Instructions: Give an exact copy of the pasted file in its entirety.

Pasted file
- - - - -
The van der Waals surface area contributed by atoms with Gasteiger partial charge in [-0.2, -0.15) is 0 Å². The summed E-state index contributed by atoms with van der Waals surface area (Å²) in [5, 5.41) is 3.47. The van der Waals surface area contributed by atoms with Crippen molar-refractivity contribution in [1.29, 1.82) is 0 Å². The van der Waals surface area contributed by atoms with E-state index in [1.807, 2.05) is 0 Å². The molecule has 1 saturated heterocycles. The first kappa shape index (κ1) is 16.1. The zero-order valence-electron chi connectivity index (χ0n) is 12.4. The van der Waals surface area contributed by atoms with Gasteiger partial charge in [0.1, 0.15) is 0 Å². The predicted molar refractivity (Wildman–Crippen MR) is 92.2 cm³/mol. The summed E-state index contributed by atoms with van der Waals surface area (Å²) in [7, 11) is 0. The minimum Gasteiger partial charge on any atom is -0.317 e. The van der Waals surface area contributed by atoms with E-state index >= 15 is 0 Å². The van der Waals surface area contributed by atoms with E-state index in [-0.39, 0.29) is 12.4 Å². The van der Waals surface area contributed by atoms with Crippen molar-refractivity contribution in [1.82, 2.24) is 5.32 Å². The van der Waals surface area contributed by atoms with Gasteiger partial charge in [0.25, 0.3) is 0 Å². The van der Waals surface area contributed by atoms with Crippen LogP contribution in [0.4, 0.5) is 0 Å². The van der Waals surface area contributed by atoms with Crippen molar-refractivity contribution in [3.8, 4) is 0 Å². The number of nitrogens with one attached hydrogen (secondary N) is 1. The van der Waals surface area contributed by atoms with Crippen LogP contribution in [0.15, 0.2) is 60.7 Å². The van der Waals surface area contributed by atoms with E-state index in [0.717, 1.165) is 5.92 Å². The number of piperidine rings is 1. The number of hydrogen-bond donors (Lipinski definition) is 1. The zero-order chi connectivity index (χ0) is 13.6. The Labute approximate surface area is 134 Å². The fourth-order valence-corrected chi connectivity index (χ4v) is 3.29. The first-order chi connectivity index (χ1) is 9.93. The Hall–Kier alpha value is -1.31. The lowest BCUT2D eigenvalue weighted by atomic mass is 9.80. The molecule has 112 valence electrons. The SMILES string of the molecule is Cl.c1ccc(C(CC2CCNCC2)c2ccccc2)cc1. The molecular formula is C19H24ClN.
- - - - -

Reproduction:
The van der Waals surface area contributed by atoms with Gasteiger partial charge in [-0.2, -0.15) is 0 Å². The summed E-state index contributed by atoms with van der Waals surface area (Å²) in [5, 5.41) is 3.47. The van der Waals surface area contributed by atoms with Crippen molar-refractivity contribution in [1.29, 1.82) is 0 Å². The van der Waals surface area contributed by atoms with E-state index in [1.807, 2.05) is 0 Å². The molecule has 1 saturated heterocycles. The first kappa shape index (κ1) is 16.1. The zero-order valence-electron chi connectivity index (χ0n) is 12.4. The van der Waals surface area contributed by atoms with Gasteiger partial charge in [0.1, 0.15) is 0 Å². The predicted molar refractivity (Wildman–Crippen MR) is 92.2 cm³/mol. The summed E-state index contributed by atoms with van der Waals surface area (Å²) in [7, 11) is 0. The minimum Gasteiger partial charge on any atom is -0.317 e. The van der Waals surface area contributed by atoms with E-state index >= 15 is 0 Å². The van der Waals surface area contributed by atoms with E-state index in [-0.39, 0.29) is 12.4 Å². The van der Waals surface area contributed by atoms with Crippen molar-refractivity contribution in [1.82, 2.24) is 5.32 Å². The van der Waals surface area contributed by atoms with Gasteiger partial charge in [0.25, 0.3) is 0 Å². The van der Waals surface area contributed by atoms with Crippen LogP contribution in [0.4, 0.5) is 0 Å². The van der Waals surface area contributed by atoms with Crippen molar-refractivity contribution in [3.8, 4) is 0 Å². The number of nitrogens with one attached hydrogen (secondary N) is 1. The van der Waals surface area contributed by atoms with Crippen LogP contribution in [0.15, 0.2) is 60.7 Å². The van der Waals surface area contributed by atoms with E-state index in [0.717, 1.165) is 5.92 Å². The number of piperidine rings is 1. The number of hydrogen-bond donors (Lipinski definition) is 1. The zero-order chi connectivity index (χ0) is 13.6. The Labute approximate surface area is 134 Å². The fourth-order valence-corrected chi connectivity index (χ4v) is 3.29. The first-order chi connectivity index (χ1) is 9.93. The Hall–Kier alpha value is -1.31. The lowest BCUT2D eigenvalue weighted by atomic mass is 9.80. The molecule has 112 valence electrons. The SMILES string of the molecule is Cl.c1ccc(C(CC2CCNCC2)c2ccccc2)cc1. The molecular formula is C19H24ClN.